In 1837, Ralph Waldo Emerson famously described the first shot of the battle of Concord as the “shot heard 'round the world.” These words, from the first stanza of the poem “Concord Hymn," immortalized the town's Old North Bridge, even though the shots had been fired earlier that same morning in Lexington. However, Emerson claimed a deeper connection to Concord and its now immortalized bridge. His grandfather was the parson at the Old Manse, situated adjacent to the North Bridge. Having lived much of his own life in Concord, Emerson unsurprisingly chose to honor the town's role in igniting the American Revolution.
Regardless of the phrase's origin, Emerson's "shot heard 'round the world" has grown to personify the Old North Bridge itself. Located just north of the town of Concord, the North Bridge, as Concord's residents referred to it, crossed the Concord River at the site of a previous bridge built in the 1650s, But the town’s growth to 1,500 inhabitants on the eve of the American Revolution necessitated the renovation of the North Bridge, and in 1760 residents constructed the bridge which played a prominent role in the Concord Fight fifteen years later.
On the morning of April 19, 1775, after clearing the town of Lexington and arriving in Concord, three companies of British light infantry began advancing toward the North Bridge. Two of the companies guarded the bridge while the third marched further to the farm of Colonel James Barrett, head of the local militia and suspected of illegally storing munitions on his property. While the British soldiers investigated the Barrett property, events moved toward a climax around the North Bridge.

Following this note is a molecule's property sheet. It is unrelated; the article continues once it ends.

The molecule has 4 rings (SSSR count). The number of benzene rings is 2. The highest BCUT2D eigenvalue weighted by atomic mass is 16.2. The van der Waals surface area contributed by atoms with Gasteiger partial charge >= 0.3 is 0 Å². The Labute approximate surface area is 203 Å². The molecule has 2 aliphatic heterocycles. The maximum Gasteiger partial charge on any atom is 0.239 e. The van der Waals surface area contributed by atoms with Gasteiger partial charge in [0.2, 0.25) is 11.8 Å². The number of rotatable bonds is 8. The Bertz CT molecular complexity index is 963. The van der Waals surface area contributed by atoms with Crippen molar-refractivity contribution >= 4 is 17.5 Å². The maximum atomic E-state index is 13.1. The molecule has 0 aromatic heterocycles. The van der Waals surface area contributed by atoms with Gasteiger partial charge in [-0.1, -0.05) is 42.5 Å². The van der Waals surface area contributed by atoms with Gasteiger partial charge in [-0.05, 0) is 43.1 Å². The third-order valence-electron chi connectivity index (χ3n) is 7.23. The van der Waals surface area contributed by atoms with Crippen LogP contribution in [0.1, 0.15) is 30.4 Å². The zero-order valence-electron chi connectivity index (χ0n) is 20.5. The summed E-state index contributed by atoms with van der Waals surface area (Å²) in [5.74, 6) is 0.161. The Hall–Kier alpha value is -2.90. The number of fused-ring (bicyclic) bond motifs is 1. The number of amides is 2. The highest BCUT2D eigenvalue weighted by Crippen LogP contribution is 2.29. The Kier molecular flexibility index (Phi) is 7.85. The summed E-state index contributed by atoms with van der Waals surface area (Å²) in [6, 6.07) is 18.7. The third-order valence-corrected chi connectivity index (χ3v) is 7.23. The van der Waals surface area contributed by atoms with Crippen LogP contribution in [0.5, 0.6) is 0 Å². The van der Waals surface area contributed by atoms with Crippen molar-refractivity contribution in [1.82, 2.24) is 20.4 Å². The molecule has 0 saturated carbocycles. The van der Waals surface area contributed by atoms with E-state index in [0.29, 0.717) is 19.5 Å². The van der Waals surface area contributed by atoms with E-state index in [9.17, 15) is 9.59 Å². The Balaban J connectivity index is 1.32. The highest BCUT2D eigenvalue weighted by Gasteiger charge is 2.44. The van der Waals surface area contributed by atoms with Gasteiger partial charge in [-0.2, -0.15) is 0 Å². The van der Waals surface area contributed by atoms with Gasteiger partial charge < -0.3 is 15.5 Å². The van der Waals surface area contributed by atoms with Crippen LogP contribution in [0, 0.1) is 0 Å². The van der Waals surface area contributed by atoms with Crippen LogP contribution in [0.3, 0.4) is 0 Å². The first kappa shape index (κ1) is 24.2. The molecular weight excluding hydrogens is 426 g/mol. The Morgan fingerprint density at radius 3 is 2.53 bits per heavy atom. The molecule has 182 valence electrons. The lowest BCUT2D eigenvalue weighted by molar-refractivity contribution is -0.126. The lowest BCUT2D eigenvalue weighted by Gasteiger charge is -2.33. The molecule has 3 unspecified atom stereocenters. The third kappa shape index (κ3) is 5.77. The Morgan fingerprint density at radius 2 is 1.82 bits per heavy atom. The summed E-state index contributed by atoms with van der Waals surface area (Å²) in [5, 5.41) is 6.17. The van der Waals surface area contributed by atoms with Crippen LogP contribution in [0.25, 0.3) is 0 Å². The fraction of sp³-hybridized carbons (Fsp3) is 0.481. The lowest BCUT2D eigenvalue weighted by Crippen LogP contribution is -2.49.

At approximately 9:30 am, after witnessing what was perceived as the burning of the town—in actuality the British soldiers were then trying to put out a fire that had unintentionally been started—the militia and minutemen commanded by Col. James Barrett began moving down Punkatasset Hill toward the two British companies guarding the bridge. Although the colonial forces numbered close to 400 men and faced only 90 British soldiers, shots were fired and two of the Massachusetts citizens were struck and killed as they approached the North Bridge. The proverbial “shot heard 'round the world,” or shots more accurately, had been fired. The American Revolution thus began.
In 1874, a year before the battle's centennial, the town of Concord formed a committee to place a bridge where the former span stood on that fateful April 1775 morning. The committee planned to complement the stone obelisk placed in 1837 commemorating the action of the patriot militia and minutemen at the engagement by reconstructing the North Bridge. A cousin of Ralph Waldo Emerson, William Ralph Emerson, designed the new bridge further cementing the Emerson connection.
In the decades since the action on April 19, 1775, a bridge has spanned the Concord River at the site that bore the fissure between Great Britain and her North American colonies. The latest bridge, completed in 1956 and renovated in the passing decades, is now preserved by Minuteman National Historical Park, a unit of the National Park Service. One can now follow the footsteps of both the British and colonists on that spring April day to where they fired the "shot heard 'round the world."